Our testing protocols for these kits of RAM involved installing the RAM using the XMP profile for that specific kit of ram to ensure that the RAM performed at its intended levels. We then ran the RAM in a series of tests including AIDA64, SiSoft Sandra 2012 and SuperPi Mod 1.5. The first two we chose as simple measurements of speed and theoretical performance and SuperPi we chose because it is actual final performance of the kit factoring in both latency as well as clock speed.AIDA64
In AIDA64 we ran the Read, Write and Copy tests for each kit of RAM and compared them against each other.
When you take a look at our AIDA64 results, you'll notice that we had nearly identical write performance across the board regardless of the frequency or timings of the kit. The write speeds were also significantly lower than the read and copy speeds which ranged between 15,000 MB/s and 18,000 MB/s. When it came to read speeds, the performance was almost directly attributable to the frequency of the kits as the faster the kit, the faster the performance. Interestingly enough, the lower latency Patriot 1600MHz kit did worse than the higher latency 1600MHz kit from Kingston. We believe this is because X79 simply does not like nor benefit from timings lower than CAS9. When it came to the copy test, the results were less drastic but still effectively the same placement as the read test with the faster kits coming in higher. In this test once again the Kingston 1600MHz kit beats out the Patriot 1600MHz kit.SiSoft Sandra 2012
In SiSoft Sandra 2012, we took all of the memory kits and compared the measured memory bandwidth figures of each kit based upon the frequency and timings that they were set to.
With the SiSoft Sandra 2012 memory bandwidth benchmark, there is a combination of two different tests which dictate the systems overall memory performance. Looking at these speeds, we see that once again the trends from the AIDA64 tests are repeating themselves with the fastest 2133MHz kit breaking 45GB/s of memory bandwidth. The difference between the float and integer memory bandwidth tests were negligible in all the tests, so there's no cause for any concern there.SuperPi XS Mod 1.5 32M
In SuperPi we simply took the same concept as in the previous tests and compared all of the different kits against each other. Except, in this test we also included the overclocked times against the stock ones so that you can see the performance improvements as a result of the overclocks as well as compare overclocked kits against stock kits and overclocked kits against other overclocked kits of the same frequency. Note that what SuperPi does is calculate multiple loops of n digits of Pi. The 32M test effectively forces the computer to calculate 32 million digits of pi more than 2 dozen times. Note that in this test lower is better.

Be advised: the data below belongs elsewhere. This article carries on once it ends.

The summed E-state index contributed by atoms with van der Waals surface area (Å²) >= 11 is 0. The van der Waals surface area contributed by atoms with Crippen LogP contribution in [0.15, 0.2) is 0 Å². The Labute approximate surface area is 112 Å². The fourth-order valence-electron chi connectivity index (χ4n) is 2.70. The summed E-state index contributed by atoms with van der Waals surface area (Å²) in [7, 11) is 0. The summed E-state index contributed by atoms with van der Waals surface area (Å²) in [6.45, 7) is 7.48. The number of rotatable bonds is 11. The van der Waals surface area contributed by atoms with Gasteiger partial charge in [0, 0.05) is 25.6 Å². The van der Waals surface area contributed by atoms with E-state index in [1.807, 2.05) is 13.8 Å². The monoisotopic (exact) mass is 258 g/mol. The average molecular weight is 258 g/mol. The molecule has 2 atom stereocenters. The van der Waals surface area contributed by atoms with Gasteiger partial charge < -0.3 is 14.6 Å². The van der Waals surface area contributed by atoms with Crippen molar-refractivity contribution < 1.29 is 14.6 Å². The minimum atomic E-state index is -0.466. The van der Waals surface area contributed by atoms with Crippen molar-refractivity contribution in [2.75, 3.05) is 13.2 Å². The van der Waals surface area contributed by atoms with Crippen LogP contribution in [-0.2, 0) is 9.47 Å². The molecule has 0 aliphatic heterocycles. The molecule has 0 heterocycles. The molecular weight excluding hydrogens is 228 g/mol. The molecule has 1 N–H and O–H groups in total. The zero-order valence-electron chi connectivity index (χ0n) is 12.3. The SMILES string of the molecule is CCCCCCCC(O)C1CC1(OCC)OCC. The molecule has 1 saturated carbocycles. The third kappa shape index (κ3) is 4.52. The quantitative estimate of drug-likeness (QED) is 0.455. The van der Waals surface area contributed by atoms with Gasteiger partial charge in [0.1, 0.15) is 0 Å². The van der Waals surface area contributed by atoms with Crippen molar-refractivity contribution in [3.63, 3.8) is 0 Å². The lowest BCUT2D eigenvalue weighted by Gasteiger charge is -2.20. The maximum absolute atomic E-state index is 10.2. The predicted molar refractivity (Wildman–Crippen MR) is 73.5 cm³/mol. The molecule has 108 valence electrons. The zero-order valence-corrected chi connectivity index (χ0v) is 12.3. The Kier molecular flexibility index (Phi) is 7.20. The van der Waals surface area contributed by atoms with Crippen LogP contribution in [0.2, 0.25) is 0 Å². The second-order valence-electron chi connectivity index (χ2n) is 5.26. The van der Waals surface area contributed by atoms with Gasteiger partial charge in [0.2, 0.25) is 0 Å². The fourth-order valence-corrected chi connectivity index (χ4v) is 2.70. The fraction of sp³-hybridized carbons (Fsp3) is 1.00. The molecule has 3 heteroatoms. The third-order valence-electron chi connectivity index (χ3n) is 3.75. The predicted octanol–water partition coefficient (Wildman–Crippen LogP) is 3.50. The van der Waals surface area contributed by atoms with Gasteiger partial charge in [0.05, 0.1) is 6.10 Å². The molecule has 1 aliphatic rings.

With SuperPi we were able to get a real feel for memory performance and we could see that on stock speeds that the Patriot Viper kit was the slowest followed by the Kingston 1600MHz genesis kit. Once those two were taken out of the way, the SuperPi performance improved significantly jumping to 11 seconds over 9minutes instead of 17 and 19. In reality, the Kingston 2133MHz kit did beat out the 1866MHz Corsair Vengeance kit, but the truth is that the performance difference there is in the single digit percentages.
The real surprises came when we started overclocking these kits of RAM. We successfully managed to get both of our 1600MHz kits from Kingston and Patriot to 2133MHz and surprisingly enough , the Patriots lower latency helped it edge out the Kingston 1600MHz kit overclocked to the same speed. We also were able to get the Corsair Vengeance RAM to 2133MHz as well, and as you can see the kit was clearly running at lower latencies as it beat out both overclocked kits running at the same 2133MHz. And the performance crown once again goes to the Kingston HyperX Genesis 2133MHz kit as we were able to get it up to a lofty 2400MHz which further pushed our SuperPi time all the way down to 9m and 8.764s.
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